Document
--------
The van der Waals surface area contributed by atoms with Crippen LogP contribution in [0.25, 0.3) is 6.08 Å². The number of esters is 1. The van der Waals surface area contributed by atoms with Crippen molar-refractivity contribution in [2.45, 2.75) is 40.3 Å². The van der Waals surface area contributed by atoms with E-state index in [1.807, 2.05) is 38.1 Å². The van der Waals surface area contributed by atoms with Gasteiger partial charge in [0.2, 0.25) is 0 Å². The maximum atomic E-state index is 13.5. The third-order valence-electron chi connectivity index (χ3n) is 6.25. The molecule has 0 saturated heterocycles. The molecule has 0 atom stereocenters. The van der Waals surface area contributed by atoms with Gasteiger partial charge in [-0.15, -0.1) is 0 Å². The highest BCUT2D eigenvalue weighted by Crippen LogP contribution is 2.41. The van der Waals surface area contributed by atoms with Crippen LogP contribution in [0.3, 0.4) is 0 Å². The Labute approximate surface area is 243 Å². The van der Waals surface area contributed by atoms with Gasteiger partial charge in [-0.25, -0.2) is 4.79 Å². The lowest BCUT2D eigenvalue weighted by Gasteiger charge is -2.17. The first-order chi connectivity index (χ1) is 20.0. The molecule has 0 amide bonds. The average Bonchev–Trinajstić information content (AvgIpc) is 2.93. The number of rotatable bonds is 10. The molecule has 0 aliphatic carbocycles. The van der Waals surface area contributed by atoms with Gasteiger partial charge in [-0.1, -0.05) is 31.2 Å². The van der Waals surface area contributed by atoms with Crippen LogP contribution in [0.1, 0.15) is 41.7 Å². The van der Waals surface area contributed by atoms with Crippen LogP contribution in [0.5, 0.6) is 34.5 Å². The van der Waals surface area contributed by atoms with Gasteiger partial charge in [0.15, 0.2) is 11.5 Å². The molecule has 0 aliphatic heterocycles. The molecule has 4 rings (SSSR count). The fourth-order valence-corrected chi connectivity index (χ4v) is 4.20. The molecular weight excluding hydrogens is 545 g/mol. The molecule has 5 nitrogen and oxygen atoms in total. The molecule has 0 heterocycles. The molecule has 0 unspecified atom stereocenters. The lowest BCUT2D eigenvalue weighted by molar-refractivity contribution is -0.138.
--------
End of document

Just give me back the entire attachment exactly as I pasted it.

The van der Waals surface area contributed by atoms with Crippen LogP contribution in [0.25, 0.3) is 6.08 Å². The number of esters is 1. The van der Waals surface area contributed by atoms with Crippen molar-refractivity contribution in [2.45, 2.75) is 40.3 Å². The van der Waals surface area contributed by atoms with E-state index in [1.807, 2.05) is 38.1 Å². The van der Waals surface area contributed by atoms with Gasteiger partial charge in [0.2, 0.25) is 0 Å². The maximum atomic E-state index is 13.5. The third-order valence-electron chi connectivity index (χ3n) is 6.25. The molecule has 0 saturated heterocycles. The molecule has 0 atom stereocenters. The van der Waals surface area contributed by atoms with Gasteiger partial charge in [-0.15, -0.1) is 0 Å². The highest BCUT2D eigenvalue weighted by Crippen LogP contribution is 2.41. The van der Waals surface area contributed by atoms with Crippen LogP contribution in [0.3, 0.4) is 0 Å². The Labute approximate surface area is 243 Å². The van der Waals surface area contributed by atoms with Gasteiger partial charge in [-0.25, -0.2) is 4.79 Å². The lowest BCUT2D eigenvalue weighted by Gasteiger charge is -2.17. The first-order chi connectivity index (χ1) is 20.0. The molecule has 0 amide bonds. The average Bonchev–Trinajstić information content (AvgIpc) is 2.93. The number of rotatable bonds is 10. The molecule has 0 aliphatic carbocycles. The van der Waals surface area contributed by atoms with Gasteiger partial charge in [-0.1, -0.05) is 31.2 Å². The van der Waals surface area contributed by atoms with Crippen LogP contribution in [0.1, 0.15) is 41.7 Å². The van der Waals surface area contributed by atoms with Crippen LogP contribution in [0.5, 0.6) is 34.5 Å². The van der Waals surface area contributed by atoms with Gasteiger partial charge in [0.15, 0.2) is 11.5 Å². The molecule has 0 aliphatic heterocycles. The molecule has 4 rings (SSSR count). The fourth-order valence-corrected chi connectivity index (χ4v) is 4.20. The molecular weight excluding hydrogens is 545 g/mol. The molecule has 5 nitrogen and oxygen atoms in total. The molecule has 0 heterocycles. The molecule has 0 unspecified atom stereocenters. The lowest BCUT2D eigenvalue weighted by molar-refractivity contribution is -0.138.